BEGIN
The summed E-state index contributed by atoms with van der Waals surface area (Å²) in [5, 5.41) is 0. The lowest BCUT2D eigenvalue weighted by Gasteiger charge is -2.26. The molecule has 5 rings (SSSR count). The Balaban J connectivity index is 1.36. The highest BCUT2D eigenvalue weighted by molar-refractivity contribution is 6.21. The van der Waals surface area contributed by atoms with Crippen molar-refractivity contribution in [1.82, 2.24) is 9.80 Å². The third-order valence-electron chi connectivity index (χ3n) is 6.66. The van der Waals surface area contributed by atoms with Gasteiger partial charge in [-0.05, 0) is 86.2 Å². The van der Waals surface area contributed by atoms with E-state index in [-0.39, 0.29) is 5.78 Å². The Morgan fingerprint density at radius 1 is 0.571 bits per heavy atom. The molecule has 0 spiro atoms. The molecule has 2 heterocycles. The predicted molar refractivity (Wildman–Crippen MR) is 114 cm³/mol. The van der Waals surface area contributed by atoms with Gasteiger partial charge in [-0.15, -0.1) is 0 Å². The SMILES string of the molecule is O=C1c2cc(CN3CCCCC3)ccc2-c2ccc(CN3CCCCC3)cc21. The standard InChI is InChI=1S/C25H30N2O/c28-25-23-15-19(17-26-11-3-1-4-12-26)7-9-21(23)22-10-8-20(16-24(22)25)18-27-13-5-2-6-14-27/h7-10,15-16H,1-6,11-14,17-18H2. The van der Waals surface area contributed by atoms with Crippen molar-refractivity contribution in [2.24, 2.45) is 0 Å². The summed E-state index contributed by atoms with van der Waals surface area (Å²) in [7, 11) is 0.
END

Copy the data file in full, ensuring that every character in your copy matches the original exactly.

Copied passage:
The summed E-state index contributed by atoms with van der Waals surface area (Å²) in [5, 5.41) is 0. The lowest BCUT2D eigenvalue weighted by Gasteiger charge is -2.26. The molecule has 5 rings (SSSR count). The Balaban J connectivity index is 1.36. The highest BCUT2D eigenvalue weighted by molar-refractivity contribution is 6.21. The van der Waals surface area contributed by atoms with Crippen molar-refractivity contribution in [1.82, 2.24) is 9.80 Å². The third-order valence-electron chi connectivity index (χ3n) is 6.66. The van der Waals surface area contributed by atoms with Gasteiger partial charge in [-0.05, 0) is 86.2 Å². The van der Waals surface area contributed by atoms with E-state index in [-0.39, 0.29) is 5.78 Å². The Morgan fingerprint density at radius 1 is 0.571 bits per heavy atom. The molecule has 0 spiro atoms. The molecule has 2 heterocycles. The predicted molar refractivity (Wildman–Crippen MR) is 114 cm³/mol. The van der Waals surface area contributed by atoms with Gasteiger partial charge in [-0.15, -0.1) is 0 Å². The SMILES string of the molecule is O=C1c2cc(CN3CCCCC3)ccc2-c2ccc(CN3CCCCC3)cc21. The standard InChI is InChI=1S/C25H30N2O/c28-25-23-15-19(17-26-11-3-1-4-12-26)7-9-21(23)22-10-8-20(16-24(22)25)18-27-13-5-2-6-14-27/h7-10,15-16H,1-6,11-14,17-18H2. The van der Waals surface area contributed by atoms with Crippen molar-refractivity contribution in [2.24, 2.45) is 0 Å². The summed E-state index contributed by atoms with van der Waals surface area (Å²) in [7, 11) is 0.